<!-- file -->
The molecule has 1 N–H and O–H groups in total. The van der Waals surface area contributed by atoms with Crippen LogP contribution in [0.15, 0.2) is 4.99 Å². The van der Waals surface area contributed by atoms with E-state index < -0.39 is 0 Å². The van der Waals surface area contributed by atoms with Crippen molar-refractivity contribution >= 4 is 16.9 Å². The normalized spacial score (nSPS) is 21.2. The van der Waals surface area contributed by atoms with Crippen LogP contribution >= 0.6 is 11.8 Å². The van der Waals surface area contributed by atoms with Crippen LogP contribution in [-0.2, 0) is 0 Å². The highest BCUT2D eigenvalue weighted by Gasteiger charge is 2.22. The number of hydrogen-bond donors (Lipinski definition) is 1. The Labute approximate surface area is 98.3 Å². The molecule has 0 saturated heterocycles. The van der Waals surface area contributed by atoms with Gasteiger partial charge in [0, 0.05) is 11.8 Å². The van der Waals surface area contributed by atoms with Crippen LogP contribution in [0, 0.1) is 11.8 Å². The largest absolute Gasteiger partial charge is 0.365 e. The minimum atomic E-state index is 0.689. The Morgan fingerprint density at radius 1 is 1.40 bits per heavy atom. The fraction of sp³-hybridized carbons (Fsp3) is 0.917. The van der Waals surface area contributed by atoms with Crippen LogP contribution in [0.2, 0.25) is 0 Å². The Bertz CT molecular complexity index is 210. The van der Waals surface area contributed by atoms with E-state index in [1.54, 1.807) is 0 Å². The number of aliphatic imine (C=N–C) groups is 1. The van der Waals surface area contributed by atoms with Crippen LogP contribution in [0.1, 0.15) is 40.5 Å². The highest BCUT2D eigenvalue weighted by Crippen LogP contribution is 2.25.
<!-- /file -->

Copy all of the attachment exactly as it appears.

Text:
The molecule has 1 N–H and O–H groups in total. The van der Waals surface area contributed by atoms with Crippen LogP contribution in [0.15, 0.2) is 4.99 Å². The van der Waals surface area contributed by atoms with E-state index < -0.39 is 0 Å². The van der Waals surface area contributed by atoms with Crippen molar-refractivity contribution >= 4 is 16.9 Å². The normalized spacial score (nSPS) is 21.2. The van der Waals surface area contributed by atoms with Crippen LogP contribution >= 0.6 is 11.8 Å². The van der Waals surface area contributed by atoms with Crippen LogP contribution in [-0.2, 0) is 0 Å². The highest BCUT2D eigenvalue weighted by Gasteiger charge is 2.22. The number of hydrogen-bond donors (Lipinski definition) is 1. The Labute approximate surface area is 98.3 Å². The molecule has 0 saturated heterocycles. The van der Waals surface area contributed by atoms with Gasteiger partial charge in [0, 0.05) is 11.8 Å². The van der Waals surface area contributed by atoms with Crippen LogP contribution in [0, 0.1) is 11.8 Å². The largest absolute Gasteiger partial charge is 0.365 e. The minimum atomic E-state index is 0.689. The Morgan fingerprint density at radius 1 is 1.40 bits per heavy atom. The fraction of sp³-hybridized carbons (Fsp3) is 0.917. The van der Waals surface area contributed by atoms with Crippen LogP contribution in [0.2, 0.25) is 0 Å². The Bertz CT molecular complexity index is 210. The van der Waals surface area contributed by atoms with E-state index in [1.54, 1.807) is 0 Å². The number of aliphatic imine (C=N–C) groups is 1. The van der Waals surface area contributed by atoms with Crippen LogP contribution in [0.1, 0.15) is 40.5 Å². The highest BCUT2D eigenvalue weighted by Crippen LogP contribution is 2.25.